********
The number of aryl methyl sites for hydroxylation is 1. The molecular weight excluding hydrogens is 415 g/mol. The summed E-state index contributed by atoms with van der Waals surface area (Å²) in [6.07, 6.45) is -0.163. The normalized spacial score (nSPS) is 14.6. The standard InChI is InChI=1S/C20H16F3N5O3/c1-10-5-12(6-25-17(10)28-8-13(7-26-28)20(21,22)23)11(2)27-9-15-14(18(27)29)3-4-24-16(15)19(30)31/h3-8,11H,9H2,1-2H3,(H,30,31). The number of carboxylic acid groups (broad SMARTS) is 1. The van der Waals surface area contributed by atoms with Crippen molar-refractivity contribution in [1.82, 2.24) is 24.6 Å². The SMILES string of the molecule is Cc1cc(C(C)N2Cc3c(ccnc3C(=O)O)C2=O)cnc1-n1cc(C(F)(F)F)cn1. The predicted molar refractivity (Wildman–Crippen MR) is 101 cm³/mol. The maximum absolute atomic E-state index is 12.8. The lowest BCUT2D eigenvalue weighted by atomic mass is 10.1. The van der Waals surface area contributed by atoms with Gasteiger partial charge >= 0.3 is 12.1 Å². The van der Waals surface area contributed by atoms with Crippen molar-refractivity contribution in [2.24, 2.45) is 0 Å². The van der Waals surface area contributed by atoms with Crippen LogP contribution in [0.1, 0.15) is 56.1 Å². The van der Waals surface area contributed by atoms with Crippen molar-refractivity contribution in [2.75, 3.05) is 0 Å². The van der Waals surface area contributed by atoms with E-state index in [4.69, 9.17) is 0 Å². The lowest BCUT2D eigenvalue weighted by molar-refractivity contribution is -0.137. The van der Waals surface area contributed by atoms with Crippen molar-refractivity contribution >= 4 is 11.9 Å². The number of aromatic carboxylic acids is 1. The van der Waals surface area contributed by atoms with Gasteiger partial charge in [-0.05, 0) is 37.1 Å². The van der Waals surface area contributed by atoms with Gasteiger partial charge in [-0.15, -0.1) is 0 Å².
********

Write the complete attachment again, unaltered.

The number of aryl methyl sites for hydroxylation is 1. The molecular weight excluding hydrogens is 415 g/mol. The summed E-state index contributed by atoms with van der Waals surface area (Å²) in [6.07, 6.45) is -0.163. The normalized spacial score (nSPS) is 14.6. The standard InChI is InChI=1S/C20H16F3N5O3/c1-10-5-12(6-25-17(10)28-8-13(7-26-28)20(21,22)23)11(2)27-9-15-14(18(27)29)3-4-24-16(15)19(30)31/h3-8,11H,9H2,1-2H3,(H,30,31). The number of carboxylic acid groups (broad SMARTS) is 1. The van der Waals surface area contributed by atoms with Crippen molar-refractivity contribution in [1.82, 2.24) is 24.6 Å². The SMILES string of the molecule is Cc1cc(C(C)N2Cc3c(ccnc3C(=O)O)C2=O)cnc1-n1cc(C(F)(F)F)cn1. The predicted molar refractivity (Wildman–Crippen MR) is 101 cm³/mol. The maximum absolute atomic E-state index is 12.8. The lowest BCUT2D eigenvalue weighted by atomic mass is 10.1. The van der Waals surface area contributed by atoms with Gasteiger partial charge >= 0.3 is 12.1 Å². The van der Waals surface area contributed by atoms with Crippen molar-refractivity contribution in [2.24, 2.45) is 0 Å². The van der Waals surface area contributed by atoms with Crippen LogP contribution in [0.1, 0.15) is 56.1 Å². The van der Waals surface area contributed by atoms with Crippen molar-refractivity contribution in [2.75, 3.05) is 0 Å². The van der Waals surface area contributed by atoms with E-state index in [4.69, 9.17) is 0 Å². The lowest BCUT2D eigenvalue weighted by molar-refractivity contribution is -0.137. The van der Waals surface area contributed by atoms with Crippen molar-refractivity contribution >= 4 is 11.9 Å². The number of aromatic carboxylic acids is 1. The van der Waals surface area contributed by atoms with Gasteiger partial charge in [-0.05, 0) is 37.1 Å². The van der Waals surface area contributed by atoms with Gasteiger partial charge in [-0.15, -0.1) is 0 Å².